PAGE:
Google Putting an End to Misleading Mobile Traffic Networks

Google Putting an End to Misleading Mobile Traffic Networks

We were told last month that Google would be snuffing out any sites that were using mobile redirects, and according to Google’s Search Quality Senior Strategist, Andrey Lipattsev, they mean this in earnest.

Lipattsey mentioned in a Google hangout session that his team of detectors is working tirelessly to stop mobile affiliate traffic networks from jostling users from one site to another. Redirecting a user to a different site is normally not an issue, but for mobile sites this can be a slow loading process and harms the overall user experience.

During the Google hangout session, Lipattsey said that many publishers will intentionally add these mobile traffic networks to sites on purpose in an effort to increase profits. It’s important for users to fix their unwanted redirects, or risk manual actions against the search engine giant. Many webmasters may unintentionally have these redirects due to either being hacked or poor ads on the site.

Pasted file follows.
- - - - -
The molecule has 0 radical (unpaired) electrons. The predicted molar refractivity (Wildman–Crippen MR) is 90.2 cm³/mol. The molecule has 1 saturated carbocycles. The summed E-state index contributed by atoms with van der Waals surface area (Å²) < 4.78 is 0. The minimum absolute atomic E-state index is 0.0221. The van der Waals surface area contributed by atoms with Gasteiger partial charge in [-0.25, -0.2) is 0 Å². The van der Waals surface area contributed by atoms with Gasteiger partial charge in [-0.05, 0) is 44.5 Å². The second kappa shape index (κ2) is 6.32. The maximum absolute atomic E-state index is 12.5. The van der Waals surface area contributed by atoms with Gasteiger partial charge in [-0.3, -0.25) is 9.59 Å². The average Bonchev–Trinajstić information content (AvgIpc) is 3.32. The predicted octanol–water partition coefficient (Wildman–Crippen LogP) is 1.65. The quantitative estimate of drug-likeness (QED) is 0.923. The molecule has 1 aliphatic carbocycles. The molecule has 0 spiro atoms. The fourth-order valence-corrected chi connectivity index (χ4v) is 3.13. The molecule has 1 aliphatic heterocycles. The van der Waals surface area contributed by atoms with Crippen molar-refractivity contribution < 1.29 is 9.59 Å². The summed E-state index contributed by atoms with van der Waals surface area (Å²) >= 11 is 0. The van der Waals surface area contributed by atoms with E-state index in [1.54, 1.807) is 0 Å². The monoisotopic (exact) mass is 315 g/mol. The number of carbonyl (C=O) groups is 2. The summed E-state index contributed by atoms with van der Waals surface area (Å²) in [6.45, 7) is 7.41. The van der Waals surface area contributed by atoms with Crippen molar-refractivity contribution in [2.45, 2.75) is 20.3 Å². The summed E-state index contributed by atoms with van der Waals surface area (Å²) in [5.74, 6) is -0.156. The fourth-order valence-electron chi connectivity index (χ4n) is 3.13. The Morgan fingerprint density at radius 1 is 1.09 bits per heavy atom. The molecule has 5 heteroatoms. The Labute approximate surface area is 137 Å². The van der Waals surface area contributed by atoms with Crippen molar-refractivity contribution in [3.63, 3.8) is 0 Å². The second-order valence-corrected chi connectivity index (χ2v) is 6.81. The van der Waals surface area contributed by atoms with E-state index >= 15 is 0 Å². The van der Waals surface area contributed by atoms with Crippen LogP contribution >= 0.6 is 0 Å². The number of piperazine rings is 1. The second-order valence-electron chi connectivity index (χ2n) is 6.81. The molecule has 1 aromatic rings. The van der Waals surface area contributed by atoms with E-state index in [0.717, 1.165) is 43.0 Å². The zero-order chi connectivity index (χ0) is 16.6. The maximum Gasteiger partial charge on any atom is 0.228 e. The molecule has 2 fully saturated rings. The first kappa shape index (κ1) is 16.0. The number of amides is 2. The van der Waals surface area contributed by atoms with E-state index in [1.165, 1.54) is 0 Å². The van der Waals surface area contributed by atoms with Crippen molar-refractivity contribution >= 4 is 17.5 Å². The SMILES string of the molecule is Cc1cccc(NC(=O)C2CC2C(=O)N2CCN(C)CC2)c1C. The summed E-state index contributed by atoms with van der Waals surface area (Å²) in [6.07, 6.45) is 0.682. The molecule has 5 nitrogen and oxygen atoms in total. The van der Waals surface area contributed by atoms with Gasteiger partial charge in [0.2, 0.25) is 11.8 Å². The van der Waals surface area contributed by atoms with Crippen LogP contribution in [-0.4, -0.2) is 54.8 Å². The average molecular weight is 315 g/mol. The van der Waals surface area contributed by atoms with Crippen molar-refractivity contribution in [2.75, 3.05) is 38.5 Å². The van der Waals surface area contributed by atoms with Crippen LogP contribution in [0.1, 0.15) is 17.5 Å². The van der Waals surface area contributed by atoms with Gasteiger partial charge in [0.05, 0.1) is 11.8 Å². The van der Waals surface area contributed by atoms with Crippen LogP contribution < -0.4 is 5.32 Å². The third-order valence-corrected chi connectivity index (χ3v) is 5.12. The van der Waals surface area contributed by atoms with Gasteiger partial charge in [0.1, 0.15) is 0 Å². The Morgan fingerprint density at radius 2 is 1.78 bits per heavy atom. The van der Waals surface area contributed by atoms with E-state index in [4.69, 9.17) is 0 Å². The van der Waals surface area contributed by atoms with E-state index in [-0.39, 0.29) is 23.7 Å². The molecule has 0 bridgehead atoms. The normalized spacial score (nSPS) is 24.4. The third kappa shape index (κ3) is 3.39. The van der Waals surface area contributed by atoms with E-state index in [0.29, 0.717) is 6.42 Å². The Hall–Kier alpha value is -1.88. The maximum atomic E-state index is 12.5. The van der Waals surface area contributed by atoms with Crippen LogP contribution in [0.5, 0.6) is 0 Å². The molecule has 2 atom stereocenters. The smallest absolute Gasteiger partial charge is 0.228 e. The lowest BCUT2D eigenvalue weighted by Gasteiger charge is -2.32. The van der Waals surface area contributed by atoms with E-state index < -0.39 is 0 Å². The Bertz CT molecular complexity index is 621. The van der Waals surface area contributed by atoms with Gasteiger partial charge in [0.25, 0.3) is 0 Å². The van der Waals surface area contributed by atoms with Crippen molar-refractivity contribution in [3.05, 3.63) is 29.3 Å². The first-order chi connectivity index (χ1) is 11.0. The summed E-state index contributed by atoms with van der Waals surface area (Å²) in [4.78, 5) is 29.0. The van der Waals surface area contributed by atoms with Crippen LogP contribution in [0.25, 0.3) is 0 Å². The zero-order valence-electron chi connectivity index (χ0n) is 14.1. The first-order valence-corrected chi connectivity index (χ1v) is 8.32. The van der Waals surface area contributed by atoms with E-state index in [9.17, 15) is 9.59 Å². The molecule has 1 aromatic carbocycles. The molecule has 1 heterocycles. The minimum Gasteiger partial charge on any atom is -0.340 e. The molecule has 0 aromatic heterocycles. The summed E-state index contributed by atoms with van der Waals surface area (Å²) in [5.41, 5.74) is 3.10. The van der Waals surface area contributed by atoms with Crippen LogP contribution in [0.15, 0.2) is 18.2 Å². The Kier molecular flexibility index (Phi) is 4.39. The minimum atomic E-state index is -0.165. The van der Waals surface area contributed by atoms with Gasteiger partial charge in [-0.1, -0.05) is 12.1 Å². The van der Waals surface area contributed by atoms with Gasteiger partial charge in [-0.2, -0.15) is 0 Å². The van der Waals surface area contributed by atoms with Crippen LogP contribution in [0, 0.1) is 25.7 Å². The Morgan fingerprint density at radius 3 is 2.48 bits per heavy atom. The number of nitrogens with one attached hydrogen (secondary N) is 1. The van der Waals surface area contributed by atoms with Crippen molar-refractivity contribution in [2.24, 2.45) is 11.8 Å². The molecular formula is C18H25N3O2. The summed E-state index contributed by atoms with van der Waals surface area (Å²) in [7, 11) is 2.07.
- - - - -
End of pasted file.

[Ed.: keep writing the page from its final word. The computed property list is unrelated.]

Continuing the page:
However, there are ways to clean up these reroutes. Do a self test and see if you are redirected when navigating to your mobile site. You can ask around or read reviews to see if anyone is complaining about the slow navigational speed. Checking the site’s analytics for any unusual changes is a good indication of a mobile redirect problem as well.

This action could be a move in Google’s quest to make the web faster and more responsive for mobile users. This monumental project is called the Accelerated Mobile Pages project — and the search engine is starting to gain more supporters in the form of developers, technology providers and publishers.

So what makes this different from the last time Google warned webmasters that they would crack down on this issue? Well, the difference is that now we have inside confirmation from Google’s team that they are actively pursuing this issue.

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